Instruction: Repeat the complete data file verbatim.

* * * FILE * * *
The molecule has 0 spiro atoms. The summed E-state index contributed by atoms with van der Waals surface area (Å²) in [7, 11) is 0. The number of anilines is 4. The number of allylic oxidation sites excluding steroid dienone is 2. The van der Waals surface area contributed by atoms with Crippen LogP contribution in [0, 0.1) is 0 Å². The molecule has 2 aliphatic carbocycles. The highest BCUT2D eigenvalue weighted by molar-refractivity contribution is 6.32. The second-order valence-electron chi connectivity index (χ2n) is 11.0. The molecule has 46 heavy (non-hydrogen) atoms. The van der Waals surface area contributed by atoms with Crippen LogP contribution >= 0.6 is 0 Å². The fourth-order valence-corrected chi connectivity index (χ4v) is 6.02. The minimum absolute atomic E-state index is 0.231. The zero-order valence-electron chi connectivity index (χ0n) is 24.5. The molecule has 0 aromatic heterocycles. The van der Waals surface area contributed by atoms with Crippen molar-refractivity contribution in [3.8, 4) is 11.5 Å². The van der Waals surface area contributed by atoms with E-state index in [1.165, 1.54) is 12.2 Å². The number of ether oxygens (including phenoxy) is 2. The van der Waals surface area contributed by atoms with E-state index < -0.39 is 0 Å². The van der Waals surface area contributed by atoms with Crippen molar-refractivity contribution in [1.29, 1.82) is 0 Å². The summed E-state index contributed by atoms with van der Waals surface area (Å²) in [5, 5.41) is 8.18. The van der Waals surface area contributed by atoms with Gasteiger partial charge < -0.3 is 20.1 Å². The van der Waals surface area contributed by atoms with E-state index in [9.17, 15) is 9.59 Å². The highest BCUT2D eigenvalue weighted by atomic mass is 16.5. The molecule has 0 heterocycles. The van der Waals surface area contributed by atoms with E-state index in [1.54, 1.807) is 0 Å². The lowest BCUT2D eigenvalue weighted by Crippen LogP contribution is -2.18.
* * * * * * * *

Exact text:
The molecule has 0 spiro atoms. The summed E-state index contributed by atoms with van der Waals surface area (Å²) in [7, 11) is 0. The number of anilines is 4. The number of allylic oxidation sites excluding steroid dienone is 2. The van der Waals surface area contributed by atoms with Crippen LogP contribution in [0, 0.1) is 0 Å². The molecule has 2 aliphatic carbocycles. The highest BCUT2D eigenvalue weighted by molar-refractivity contribution is 6.32. The second-order valence-electron chi connectivity index (χ2n) is 11.0. The molecule has 46 heavy (non-hydrogen) atoms. The van der Waals surface area contributed by atoms with Crippen LogP contribution >= 0.6 is 0 Å². The fourth-order valence-corrected chi connectivity index (χ4v) is 6.02. The minimum absolute atomic E-state index is 0.231. The zero-order valence-electron chi connectivity index (χ0n) is 24.5. The molecule has 0 aromatic heterocycles. The van der Waals surface area contributed by atoms with Crippen molar-refractivity contribution in [3.8, 4) is 11.5 Å². The van der Waals surface area contributed by atoms with E-state index in [1.165, 1.54) is 12.2 Å². The number of ether oxygens (including phenoxy) is 2. The van der Waals surface area contributed by atoms with E-state index < -0.39 is 0 Å². The van der Waals surface area contributed by atoms with Crippen molar-refractivity contribution in [1.29, 1.82) is 0 Å². The summed E-state index contributed by atoms with van der Waals surface area (Å²) in [5, 5.41) is 8.18. The van der Waals surface area contributed by atoms with Gasteiger partial charge < -0.3 is 20.1 Å². The van der Waals surface area contributed by atoms with E-state index in [9.17, 15) is 9.59 Å². The highest BCUT2D eigenvalue weighted by atomic mass is 16.5. The molecule has 0 heterocycles. The van der Waals surface area contributed by atoms with E-state index in [1.54, 1.807) is 0 Å². The lowest BCUT2D eigenvalue weighted by Crippen LogP contribution is -2.18.